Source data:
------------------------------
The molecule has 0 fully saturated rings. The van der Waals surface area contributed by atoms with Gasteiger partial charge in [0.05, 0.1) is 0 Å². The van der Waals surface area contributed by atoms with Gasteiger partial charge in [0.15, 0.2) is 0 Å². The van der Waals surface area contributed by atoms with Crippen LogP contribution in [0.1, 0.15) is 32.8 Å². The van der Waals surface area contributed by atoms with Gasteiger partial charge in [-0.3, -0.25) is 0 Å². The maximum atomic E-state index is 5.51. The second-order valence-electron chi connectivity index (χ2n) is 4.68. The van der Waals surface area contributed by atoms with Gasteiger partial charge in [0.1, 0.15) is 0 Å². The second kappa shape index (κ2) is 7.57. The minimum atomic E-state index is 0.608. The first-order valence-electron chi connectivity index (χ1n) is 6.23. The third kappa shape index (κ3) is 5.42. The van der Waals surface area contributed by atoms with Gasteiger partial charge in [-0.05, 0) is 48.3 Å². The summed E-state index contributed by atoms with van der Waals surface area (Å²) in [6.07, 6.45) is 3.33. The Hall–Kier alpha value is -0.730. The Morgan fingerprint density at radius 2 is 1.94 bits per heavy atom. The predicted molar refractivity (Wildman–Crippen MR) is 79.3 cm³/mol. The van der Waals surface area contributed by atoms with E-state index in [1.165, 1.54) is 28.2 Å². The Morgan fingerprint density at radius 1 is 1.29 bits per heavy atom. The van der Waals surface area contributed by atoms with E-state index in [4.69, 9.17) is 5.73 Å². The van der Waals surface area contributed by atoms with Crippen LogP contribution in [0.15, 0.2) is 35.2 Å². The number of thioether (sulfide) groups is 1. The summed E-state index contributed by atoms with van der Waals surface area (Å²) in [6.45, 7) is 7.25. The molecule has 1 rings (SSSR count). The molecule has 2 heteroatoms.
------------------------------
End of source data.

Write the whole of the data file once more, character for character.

The molecule has 0 fully saturated rings. The van der Waals surface area contributed by atoms with Gasteiger partial charge in [0.05, 0.1) is 0 Å². The van der Waals surface area contributed by atoms with Gasteiger partial charge in [0.15, 0.2) is 0 Å². The van der Waals surface area contributed by atoms with Crippen LogP contribution in [0.1, 0.15) is 32.8 Å². The van der Waals surface area contributed by atoms with Gasteiger partial charge in [-0.3, -0.25) is 0 Å². The maximum atomic E-state index is 5.51. The second-order valence-electron chi connectivity index (χ2n) is 4.68. The van der Waals surface area contributed by atoms with Gasteiger partial charge in [0.1, 0.15) is 0 Å². The second kappa shape index (κ2) is 7.57. The minimum atomic E-state index is 0.608. The first-order valence-electron chi connectivity index (χ1n) is 6.23. The third kappa shape index (κ3) is 5.42. The van der Waals surface area contributed by atoms with Gasteiger partial charge in [-0.05, 0) is 48.3 Å². The summed E-state index contributed by atoms with van der Waals surface area (Å²) in [6.07, 6.45) is 3.33. The Hall–Kier alpha value is -0.730. The Morgan fingerprint density at radius 2 is 1.94 bits per heavy atom. The predicted molar refractivity (Wildman–Crippen MR) is 79.3 cm³/mol. The van der Waals surface area contributed by atoms with E-state index in [1.165, 1.54) is 28.2 Å². The Morgan fingerprint density at radius 1 is 1.29 bits per heavy atom. The van der Waals surface area contributed by atoms with E-state index in [4.69, 9.17) is 5.73 Å². The van der Waals surface area contributed by atoms with Crippen LogP contribution in [0.15, 0.2) is 35.2 Å². The number of thioether (sulfide) groups is 1. The summed E-state index contributed by atoms with van der Waals surface area (Å²) in [6.45, 7) is 7.25. The molecule has 1 rings (SSSR count). The molecule has 2 heteroatoms.